The amount of new information that the recovery file contains depends on how frequently Word saves the recovery file. For example, if the recovery file is saved only every 15 minutes, up to 15 minutes of work can be lost if a power failure or similar problem occurs. To change the AutoRecover save interval, enter a number in the minutes box on the Save tab in the Options dialog box (Tools menu).
I used the AutoRecover feature, but I can't find my recovery file.
- You might need to open the recovery file yourself When the AutoRecover feature is turned on, Word typically opens recovery files when you restart Word after a power failure or similar problem. If for some reason Word did not open the recovery file, you can open it. By default, the recovery file is located in the Documents and Settings\username\Application Data\Microsoft\Word folder. If you changed the location for recovery files, check the new location on the File Locations tab (Tools menu, Options command).
- Word might not have created the recovery file yet By default, the recovery file is created 10 minutes after you open the document. If Word or your computer stops responding before the recovery file is created, you cannot automatically recover your changes. To have AutoRecover save your changes more frequently, you can change the interval at which the recovery file is saved.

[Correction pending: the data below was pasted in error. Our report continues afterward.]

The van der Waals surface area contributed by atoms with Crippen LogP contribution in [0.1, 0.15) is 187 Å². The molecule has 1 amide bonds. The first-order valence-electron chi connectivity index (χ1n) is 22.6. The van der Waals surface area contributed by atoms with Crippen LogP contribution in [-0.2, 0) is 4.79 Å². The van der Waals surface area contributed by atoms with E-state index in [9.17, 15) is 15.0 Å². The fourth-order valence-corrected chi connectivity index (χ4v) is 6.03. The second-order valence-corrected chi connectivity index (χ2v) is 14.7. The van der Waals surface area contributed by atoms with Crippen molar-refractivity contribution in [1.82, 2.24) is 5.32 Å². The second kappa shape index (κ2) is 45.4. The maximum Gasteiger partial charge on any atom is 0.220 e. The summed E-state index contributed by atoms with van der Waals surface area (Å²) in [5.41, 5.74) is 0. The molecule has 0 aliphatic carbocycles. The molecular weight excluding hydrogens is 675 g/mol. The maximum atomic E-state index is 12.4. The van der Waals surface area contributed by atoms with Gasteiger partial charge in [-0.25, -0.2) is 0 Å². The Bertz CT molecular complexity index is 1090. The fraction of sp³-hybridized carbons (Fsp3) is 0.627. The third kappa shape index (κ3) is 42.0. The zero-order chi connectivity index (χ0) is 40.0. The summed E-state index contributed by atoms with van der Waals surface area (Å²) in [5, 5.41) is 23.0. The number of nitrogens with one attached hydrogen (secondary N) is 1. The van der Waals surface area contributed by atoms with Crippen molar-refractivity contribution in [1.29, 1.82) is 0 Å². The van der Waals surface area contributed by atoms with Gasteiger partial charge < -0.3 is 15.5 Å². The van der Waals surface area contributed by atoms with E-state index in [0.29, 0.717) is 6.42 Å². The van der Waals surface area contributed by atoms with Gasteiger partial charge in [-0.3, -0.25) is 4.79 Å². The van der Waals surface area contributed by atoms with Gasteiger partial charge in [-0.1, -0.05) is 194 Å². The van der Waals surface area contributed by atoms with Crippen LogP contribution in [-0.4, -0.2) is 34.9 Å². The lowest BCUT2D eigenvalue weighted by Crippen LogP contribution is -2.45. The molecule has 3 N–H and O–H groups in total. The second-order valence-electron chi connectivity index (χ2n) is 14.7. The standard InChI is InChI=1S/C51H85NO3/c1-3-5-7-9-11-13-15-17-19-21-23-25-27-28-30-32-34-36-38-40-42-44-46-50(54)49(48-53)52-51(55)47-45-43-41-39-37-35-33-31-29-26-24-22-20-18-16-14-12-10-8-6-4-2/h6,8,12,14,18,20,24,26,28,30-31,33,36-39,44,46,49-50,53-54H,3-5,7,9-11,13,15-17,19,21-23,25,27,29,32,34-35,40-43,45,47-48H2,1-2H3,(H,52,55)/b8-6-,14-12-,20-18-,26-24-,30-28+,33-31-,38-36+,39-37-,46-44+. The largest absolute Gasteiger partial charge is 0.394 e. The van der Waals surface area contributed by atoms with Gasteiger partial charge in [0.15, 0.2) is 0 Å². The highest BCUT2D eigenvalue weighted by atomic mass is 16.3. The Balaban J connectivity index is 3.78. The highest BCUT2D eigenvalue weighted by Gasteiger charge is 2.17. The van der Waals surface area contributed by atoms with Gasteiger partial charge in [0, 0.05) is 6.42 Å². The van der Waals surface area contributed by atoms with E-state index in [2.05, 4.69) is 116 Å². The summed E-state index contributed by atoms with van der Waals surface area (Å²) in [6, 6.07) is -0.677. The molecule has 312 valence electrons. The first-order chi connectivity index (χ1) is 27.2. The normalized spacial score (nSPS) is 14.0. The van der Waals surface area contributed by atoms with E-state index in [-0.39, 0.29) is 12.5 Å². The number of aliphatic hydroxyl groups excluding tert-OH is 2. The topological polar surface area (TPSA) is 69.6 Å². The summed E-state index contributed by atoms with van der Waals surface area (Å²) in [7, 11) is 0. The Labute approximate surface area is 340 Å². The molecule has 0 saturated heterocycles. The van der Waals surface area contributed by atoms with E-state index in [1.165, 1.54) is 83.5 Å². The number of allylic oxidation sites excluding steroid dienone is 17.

- You might have closed the recovery file without saving it When you close a recovery file without saving it, the recovery file is deleted. There is no way to recover unsaved changes after the recovery file has been closed.
- You might have deleted the recovery file Recovery files have an .asd extension. If you delete the recovery file, you cannot automatically recover your changes.
- The document might be a master document Word can create recovery files for individual subdocuments, but it cannot create a recovery file for a master document.